Luther makes a comment that we have to get accustomed to praise God's name. It does not go automatically. Calvin elaborates further on this, and he warns us not to follow our sensual urges. Calvin follows the line of Augustine but takes it a step further by making a difference between church music and worldly music. Calvin argues that in the church service we appear before God and His holy angels and we need to adopt and apply a holy style of music. Calvin is concerned about the abuse of music.
Calvin was also very positive about music. Two key points in Calvin's view about music are:
- Songs are to strengthen faith and therefore songs have a proclaiming function. (Nowadays one can hear that songs in the worship service must have a rule of response, but Calvin but Calvin had a different opinion.)
- Calvin expresses clearly that a song has a larger effect on the human being than the spoken word. He recognizes that the song intensifies the spoken word. Music touches both mind and emotions. Calvin assesses that the song has a wider range that the spoken word. 
Music that serves the proclamation of the Word needs to be aimed at the proclamation, and pointed at the text. It is not just enough to have a nice melody to sing a song. Unity between music and text was important for both Calvin and Luther. In the Genevan tunes the unity between text and melody is brought about by selecting different keys (or modes) for specific texts dictated by the character of the text and the melody. 
Calvin believed that the best we have in terms of words is that which God Himself has given us: the Scriptures. Therefore, he insisted that congregational singing was singing the versified Psalms and other portions of Scriptures (Song of Mary, Song of Simeon, etc.). In terms of music, Calvin believed strongly that music should be the ancilla, the handmaiden, of the text. No catchy tunes, but suitable music, which enabled the singer to focus all his attention on the words. At the same time, however, the melody had to have poids et majesté (weight and majesty), since it was sung in the presence of God and His holy angels.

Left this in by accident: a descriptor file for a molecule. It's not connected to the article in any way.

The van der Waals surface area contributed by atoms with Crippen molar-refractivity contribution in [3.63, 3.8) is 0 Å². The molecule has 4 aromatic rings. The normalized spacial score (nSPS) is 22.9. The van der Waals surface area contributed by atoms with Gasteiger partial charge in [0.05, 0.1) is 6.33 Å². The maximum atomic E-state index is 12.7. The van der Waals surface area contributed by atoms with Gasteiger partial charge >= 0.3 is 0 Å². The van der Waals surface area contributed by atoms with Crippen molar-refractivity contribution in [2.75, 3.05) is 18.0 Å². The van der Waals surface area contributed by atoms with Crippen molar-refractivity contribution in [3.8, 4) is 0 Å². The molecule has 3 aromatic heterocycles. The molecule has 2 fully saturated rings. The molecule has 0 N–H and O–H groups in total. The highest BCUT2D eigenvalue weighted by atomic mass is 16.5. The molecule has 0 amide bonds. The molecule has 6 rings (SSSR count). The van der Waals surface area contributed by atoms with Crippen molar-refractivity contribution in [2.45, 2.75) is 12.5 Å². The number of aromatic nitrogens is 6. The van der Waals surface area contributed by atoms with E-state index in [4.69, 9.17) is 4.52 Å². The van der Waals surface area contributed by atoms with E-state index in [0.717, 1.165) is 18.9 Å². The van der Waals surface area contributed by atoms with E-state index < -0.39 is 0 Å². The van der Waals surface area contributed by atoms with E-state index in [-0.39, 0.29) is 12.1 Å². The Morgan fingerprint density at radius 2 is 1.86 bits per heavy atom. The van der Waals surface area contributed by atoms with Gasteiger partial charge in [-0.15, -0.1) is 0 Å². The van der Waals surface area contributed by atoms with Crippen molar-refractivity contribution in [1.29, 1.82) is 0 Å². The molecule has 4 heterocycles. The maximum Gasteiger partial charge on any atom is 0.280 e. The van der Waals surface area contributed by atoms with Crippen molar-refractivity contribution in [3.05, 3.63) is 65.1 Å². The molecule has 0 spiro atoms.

Calvin says in his sermon about Psalm 148 that the sun and other created things can not produce any sound by themselves, that we can notice, since they have no understanding of the beauty God laid in them. But in our eyes they are as a songbook with musical notes. The book itself does not speak, but for us the book serves to sing from. In the book we receive the musical notes and the words we can sing. In this way God represents this book to us, wherever we go, so that we can join in the song of praise and together with the angels in heaven, proclaim His power.


4.    After the Reformation

Until the 16th century music was approached by way of theology. In the 17th and 18th century (the Enlightening) the church lost the leading position in society and science. Music was approached more and more from a humanistic point of view. In the (Protestant) churches music was no longer of fundamental importance. Neither did theology generally reflect on the origin, nature and purpose of music. 
In the 19th century the worldly philosophers and musicians gave music more religious value, because for some people music was religion. Music was something supernatural. The musicians and composers were also elevated to people with supernatural qualities.
Music culture became individualistic. There was no arguing possible about music, because you cannot argue about taste. People assumed that (the essence of) music cannot be rationally approached, because playing music and listening to music creates subjective feelings. Many composers before the 18th century (and composers of today) are convinced that music is a profession (competent in writing notes).
Music was an expression of individual emotion inside and outside the church. The church viewed music as a vehicle to express religious feelings and emotions. Music was seen as an emotional expression from men to God. Music and singing in the church was thus degraded and received minor priority.
Since most church music written in the 18th and 19th Century did no longer refer to the Creator, the most important reason for having music in the worship service lost its claim. When music got the role to edify the believer, the condition that believers liked music became relevant. Believers who did not like music, and were not edified by music, did not see the importance of music in the church.